This year it was a strong Naismith Basketball Hall of Fame class — Gary Payton was a lock, Bernard King should have been there long ago, Oscar Schmidt was a given for the international game.
Now, what about next year?
The list is just not as strong, at least not to my eyes. But here are three guys you can make a case for:
Chris Webber. He averaged 20.7 points and 9.8 rebounds a game over a 15 year NBA career. He was the 1994 Rookie of the Year, a five time All-Star, All NBA First Team once (and three more times on the second team). He and the Fab Five had a famed college career that helped change the game, then in the NBA he was a very good player that led some very good Sacramento teams. To me, Webber is not a lock Hall of Famer, and likely doesn’t get in on the first ballot, but he’s a guy with a good enough resume you need to discuss him.
Tim Hardaway. Part of the legendary Run TMC in Golden State, Hardaway is a five-time All Star, a guy who made the All-NBA First Team once and was on the second team three times, plus he averaged 17.7 points and 8.2 assists a game. Like Webber not a lock, but as time moves on (he’s been eligible for a couple years) he looks more and more like a guy who could get in.
Vlade Divac. His NBA numbers are not exactly what gets him into the Hall of Fame (11.8 points and 8.2 rebounds a game), but he did make one All-Star team. Rather, you have to discuss Vlade as a guy on the front end of the influx of European talent that we see now throughout the game. As an international player he is a trendsetter. Also, his flopping and cigarette smoking are legendary.
Kevin Durant said last season playing the Thunder is “never going to be a regular game for me.”
Now, the Warriors star, who’s questionable for tomorrow’s game in Oklahoma City, is singing a different tune.
Anthony Slater of The Athletic:
Just a regular game for me now. I learned how to tune out the crowd. I learned how to tune out the bulls— and just play. Just keep at basketball, and I’ll be alright.
Durant is entitled to change his mind, and maybe that’s all that happened.
But this strikes me as yet another chasm between how Durant actually feels and how he wishes he felt – all while facing immense public scrutiny.
Durant spent eight years in Oklahoma City. Many of his former teammates, including Russell Westbrook, are still there. Durant might want to move on, but how could there not be a different feeling when playing the Thunder, especially in Oklahoma City?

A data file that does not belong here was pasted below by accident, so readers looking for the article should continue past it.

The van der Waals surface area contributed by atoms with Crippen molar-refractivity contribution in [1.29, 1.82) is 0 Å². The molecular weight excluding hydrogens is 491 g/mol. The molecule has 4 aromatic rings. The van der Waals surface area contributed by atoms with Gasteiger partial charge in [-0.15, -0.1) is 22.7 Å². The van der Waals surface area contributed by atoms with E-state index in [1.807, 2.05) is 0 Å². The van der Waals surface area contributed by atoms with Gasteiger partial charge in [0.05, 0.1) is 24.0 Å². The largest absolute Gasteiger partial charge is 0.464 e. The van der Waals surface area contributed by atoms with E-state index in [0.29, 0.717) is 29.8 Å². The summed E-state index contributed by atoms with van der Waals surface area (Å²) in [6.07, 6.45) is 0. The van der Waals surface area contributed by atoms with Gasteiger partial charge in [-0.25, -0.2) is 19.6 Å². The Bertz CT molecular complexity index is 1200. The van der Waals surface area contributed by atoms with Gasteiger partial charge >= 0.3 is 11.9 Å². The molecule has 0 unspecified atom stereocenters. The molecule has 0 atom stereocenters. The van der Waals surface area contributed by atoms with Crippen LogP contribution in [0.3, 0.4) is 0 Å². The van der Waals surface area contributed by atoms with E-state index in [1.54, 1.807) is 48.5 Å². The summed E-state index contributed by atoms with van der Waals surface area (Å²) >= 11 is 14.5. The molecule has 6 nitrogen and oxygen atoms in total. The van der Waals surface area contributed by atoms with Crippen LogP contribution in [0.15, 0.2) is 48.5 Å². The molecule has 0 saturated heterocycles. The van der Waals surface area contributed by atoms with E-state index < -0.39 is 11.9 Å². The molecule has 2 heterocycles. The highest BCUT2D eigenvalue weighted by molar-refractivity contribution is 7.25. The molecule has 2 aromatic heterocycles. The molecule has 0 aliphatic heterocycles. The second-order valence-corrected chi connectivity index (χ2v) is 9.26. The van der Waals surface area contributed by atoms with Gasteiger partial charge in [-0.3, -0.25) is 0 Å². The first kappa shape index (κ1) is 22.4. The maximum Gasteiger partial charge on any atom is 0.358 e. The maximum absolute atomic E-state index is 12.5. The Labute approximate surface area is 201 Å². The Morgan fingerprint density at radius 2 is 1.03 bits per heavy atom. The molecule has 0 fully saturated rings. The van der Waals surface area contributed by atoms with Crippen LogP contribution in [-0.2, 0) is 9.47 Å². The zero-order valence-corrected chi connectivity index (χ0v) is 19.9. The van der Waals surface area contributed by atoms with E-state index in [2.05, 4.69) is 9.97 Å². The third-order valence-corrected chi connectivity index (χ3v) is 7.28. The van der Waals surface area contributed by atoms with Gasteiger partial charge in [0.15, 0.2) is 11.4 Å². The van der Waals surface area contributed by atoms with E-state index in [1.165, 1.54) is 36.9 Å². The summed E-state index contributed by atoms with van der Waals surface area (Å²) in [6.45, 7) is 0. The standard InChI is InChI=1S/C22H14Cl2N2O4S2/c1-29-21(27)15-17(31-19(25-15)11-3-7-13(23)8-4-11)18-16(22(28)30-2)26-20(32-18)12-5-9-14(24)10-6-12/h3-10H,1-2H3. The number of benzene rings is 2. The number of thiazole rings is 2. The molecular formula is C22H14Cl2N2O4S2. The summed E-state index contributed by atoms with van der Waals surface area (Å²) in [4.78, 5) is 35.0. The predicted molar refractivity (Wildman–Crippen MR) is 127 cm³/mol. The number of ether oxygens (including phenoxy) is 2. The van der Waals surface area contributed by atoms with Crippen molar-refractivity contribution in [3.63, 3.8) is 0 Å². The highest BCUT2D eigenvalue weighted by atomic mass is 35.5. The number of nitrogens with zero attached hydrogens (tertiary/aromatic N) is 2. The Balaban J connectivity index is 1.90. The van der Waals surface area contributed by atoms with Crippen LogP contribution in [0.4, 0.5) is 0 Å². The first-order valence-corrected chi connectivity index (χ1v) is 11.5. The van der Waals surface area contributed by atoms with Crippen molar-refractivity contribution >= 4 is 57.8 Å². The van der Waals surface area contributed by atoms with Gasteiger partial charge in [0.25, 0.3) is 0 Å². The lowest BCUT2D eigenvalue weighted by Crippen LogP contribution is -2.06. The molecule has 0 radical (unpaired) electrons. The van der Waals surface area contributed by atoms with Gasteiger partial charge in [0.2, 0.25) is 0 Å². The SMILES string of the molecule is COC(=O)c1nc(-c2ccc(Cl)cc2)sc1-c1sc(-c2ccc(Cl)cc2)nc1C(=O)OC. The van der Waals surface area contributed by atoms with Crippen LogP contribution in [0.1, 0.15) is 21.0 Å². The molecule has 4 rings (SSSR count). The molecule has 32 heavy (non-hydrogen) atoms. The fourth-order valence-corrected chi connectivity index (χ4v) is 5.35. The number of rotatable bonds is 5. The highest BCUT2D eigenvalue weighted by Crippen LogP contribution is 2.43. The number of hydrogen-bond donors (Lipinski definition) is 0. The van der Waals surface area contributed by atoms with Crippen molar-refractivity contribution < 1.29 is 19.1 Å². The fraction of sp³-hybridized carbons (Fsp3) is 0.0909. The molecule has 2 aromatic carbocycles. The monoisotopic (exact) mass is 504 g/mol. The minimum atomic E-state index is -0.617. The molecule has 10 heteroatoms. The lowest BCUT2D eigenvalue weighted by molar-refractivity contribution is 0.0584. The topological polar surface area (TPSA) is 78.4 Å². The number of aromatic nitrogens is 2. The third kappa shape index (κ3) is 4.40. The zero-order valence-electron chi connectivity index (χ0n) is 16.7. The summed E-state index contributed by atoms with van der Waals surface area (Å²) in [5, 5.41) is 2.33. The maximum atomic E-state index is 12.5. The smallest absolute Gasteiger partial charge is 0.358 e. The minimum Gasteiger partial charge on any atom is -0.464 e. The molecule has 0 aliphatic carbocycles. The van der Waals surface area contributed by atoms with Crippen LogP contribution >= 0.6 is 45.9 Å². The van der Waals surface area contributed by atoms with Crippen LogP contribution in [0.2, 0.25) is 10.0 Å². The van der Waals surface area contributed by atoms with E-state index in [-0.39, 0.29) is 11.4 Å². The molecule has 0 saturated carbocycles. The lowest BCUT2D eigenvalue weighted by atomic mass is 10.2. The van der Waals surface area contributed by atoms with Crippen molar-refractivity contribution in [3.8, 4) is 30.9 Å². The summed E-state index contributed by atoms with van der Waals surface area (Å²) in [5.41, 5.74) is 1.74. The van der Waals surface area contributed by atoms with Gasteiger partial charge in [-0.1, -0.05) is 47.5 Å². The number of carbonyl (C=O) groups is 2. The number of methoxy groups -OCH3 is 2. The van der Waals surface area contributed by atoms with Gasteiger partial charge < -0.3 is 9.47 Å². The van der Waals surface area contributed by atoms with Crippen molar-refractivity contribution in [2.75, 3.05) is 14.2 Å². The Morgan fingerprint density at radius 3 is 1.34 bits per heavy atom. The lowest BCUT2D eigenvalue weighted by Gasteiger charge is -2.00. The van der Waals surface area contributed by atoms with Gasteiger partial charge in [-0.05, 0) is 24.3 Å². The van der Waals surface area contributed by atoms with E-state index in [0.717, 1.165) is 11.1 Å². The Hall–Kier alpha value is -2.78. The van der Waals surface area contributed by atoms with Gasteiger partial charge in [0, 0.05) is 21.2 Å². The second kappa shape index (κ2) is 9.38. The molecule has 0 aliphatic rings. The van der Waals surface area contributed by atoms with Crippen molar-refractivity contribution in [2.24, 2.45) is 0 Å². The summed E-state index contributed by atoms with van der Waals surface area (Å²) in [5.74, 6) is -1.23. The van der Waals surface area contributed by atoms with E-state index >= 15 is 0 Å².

DeMarcus Cousins got ejected from the Pelicans’ win over the Thunder last night for elbowing Russell Westbrook in the head.
Afterward, Tony Allen came to his New Orleans teammate’s defense.
Fred Katz of The Norman Transcript:
Did Cousins elbow Westbrook in the head? Yes. Did Westbrook create and/or embellish the contact? I don’t know.
Westbrook stuck his head in close, and he might have been baiting Cousins into a foul. But that doesn’t give Cousins carte blanche to commit a foul.
And even if Westbrook were baiting Cousins, the elbow still might have hurt. Westbrook’s reaction could have been genuine.
Did Cousins’ reputation as a flagrant fouler influence Westbrook’s strategy and how officials perceived the play? It’s much easier to convince me of that.
ORLANDO, Fla. (AP) — Retired NBA star Ray Allen believes he is a victim of “catfishing,” and has asked a court to throw out a case where he is accused of stalking someone he met online.
Allen says Bryant Coleman “pretended to be a number of attractive women interested in” him. In documents filed Tuesday, Allen acknowledges he communicated with who he thought were those women and that he eventually entered into an agreement with Coleman to not disclose details of those conversations.
Allen says that agreement was violated.
It was not clear if Coleman has an attorney, and a working phone number for him could not be found. Coleman told the court in a filing Monday that Allen is stalking him; in Allen’s request for an injunction, he says “the reverse is true.”
Man-on-the-street interviews are a staple of local news.
They just don’t usually include Warriors star Klay Thompson.
But here’s Thompson – in town for Golden State’s win over the Brooklyn Nets on Sunday – talking on Fox 5 New York about walking under scaffolding in the wake of a couple recent scaffolding collapses:
Thompson is the only NBA star who could do this interview so earnestly.